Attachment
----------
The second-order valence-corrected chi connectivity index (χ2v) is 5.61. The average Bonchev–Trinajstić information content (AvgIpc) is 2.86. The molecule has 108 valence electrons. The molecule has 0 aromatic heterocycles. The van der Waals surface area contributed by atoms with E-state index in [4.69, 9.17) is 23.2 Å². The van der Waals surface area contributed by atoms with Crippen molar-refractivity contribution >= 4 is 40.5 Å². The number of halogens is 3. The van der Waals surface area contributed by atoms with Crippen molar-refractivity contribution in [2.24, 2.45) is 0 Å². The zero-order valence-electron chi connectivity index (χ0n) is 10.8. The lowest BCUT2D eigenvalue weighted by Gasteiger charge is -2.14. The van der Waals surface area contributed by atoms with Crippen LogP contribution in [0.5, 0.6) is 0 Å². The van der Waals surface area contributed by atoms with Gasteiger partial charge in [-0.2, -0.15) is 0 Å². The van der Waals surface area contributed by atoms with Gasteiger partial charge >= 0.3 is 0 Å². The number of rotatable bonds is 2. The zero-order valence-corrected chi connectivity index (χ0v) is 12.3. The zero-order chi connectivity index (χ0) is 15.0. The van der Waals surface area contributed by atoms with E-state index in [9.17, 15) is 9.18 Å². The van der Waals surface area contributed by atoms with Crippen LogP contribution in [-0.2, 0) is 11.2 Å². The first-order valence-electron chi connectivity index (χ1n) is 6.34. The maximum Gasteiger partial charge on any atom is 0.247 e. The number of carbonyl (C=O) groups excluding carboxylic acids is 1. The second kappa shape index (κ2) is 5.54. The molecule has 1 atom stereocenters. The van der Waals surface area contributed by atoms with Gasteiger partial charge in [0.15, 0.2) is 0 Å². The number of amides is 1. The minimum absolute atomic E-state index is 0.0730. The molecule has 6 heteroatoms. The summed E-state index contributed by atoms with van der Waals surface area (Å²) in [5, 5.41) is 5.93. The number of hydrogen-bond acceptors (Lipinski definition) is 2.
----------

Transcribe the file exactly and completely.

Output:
The second-order valence-corrected chi connectivity index (χ2v) is 5.61. The average Bonchev–Trinajstić information content (AvgIpc) is 2.86. The molecule has 108 valence electrons. The molecule has 0 aromatic heterocycles. The van der Waals surface area contributed by atoms with E-state index in [4.69, 9.17) is 23.2 Å². The van der Waals surface area contributed by atoms with Crippen molar-refractivity contribution >= 4 is 40.5 Å². The number of halogens is 3. The van der Waals surface area contributed by atoms with Crippen molar-refractivity contribution in [2.24, 2.45) is 0 Å². The zero-order valence-electron chi connectivity index (χ0n) is 10.8. The lowest BCUT2D eigenvalue weighted by Gasteiger charge is -2.14. The van der Waals surface area contributed by atoms with Crippen LogP contribution in [0.5, 0.6) is 0 Å². The van der Waals surface area contributed by atoms with Gasteiger partial charge in [-0.2, -0.15) is 0 Å². The van der Waals surface area contributed by atoms with Gasteiger partial charge >= 0.3 is 0 Å². The number of rotatable bonds is 2. The zero-order valence-corrected chi connectivity index (χ0v) is 12.3. The zero-order chi connectivity index (χ0) is 15.0. The van der Waals surface area contributed by atoms with E-state index in [9.17, 15) is 9.18 Å². The van der Waals surface area contributed by atoms with Crippen LogP contribution in [-0.2, 0) is 11.2 Å². The first-order valence-electron chi connectivity index (χ1n) is 6.34. The maximum Gasteiger partial charge on any atom is 0.247 e. The number of carbonyl (C=O) groups excluding carboxylic acids is 1. The second kappa shape index (κ2) is 5.54. The molecule has 1 atom stereocenters. The van der Waals surface area contributed by atoms with Gasteiger partial charge in [0.15, 0.2) is 0 Å². The number of amides is 1. The minimum absolute atomic E-state index is 0.0730. The molecule has 6 heteroatoms. The summed E-state index contributed by atoms with van der Waals surface area (Å²) in [5, 5.41) is 5.93. The number of hydrogen-bond acceptors (Lipinski definition) is 2.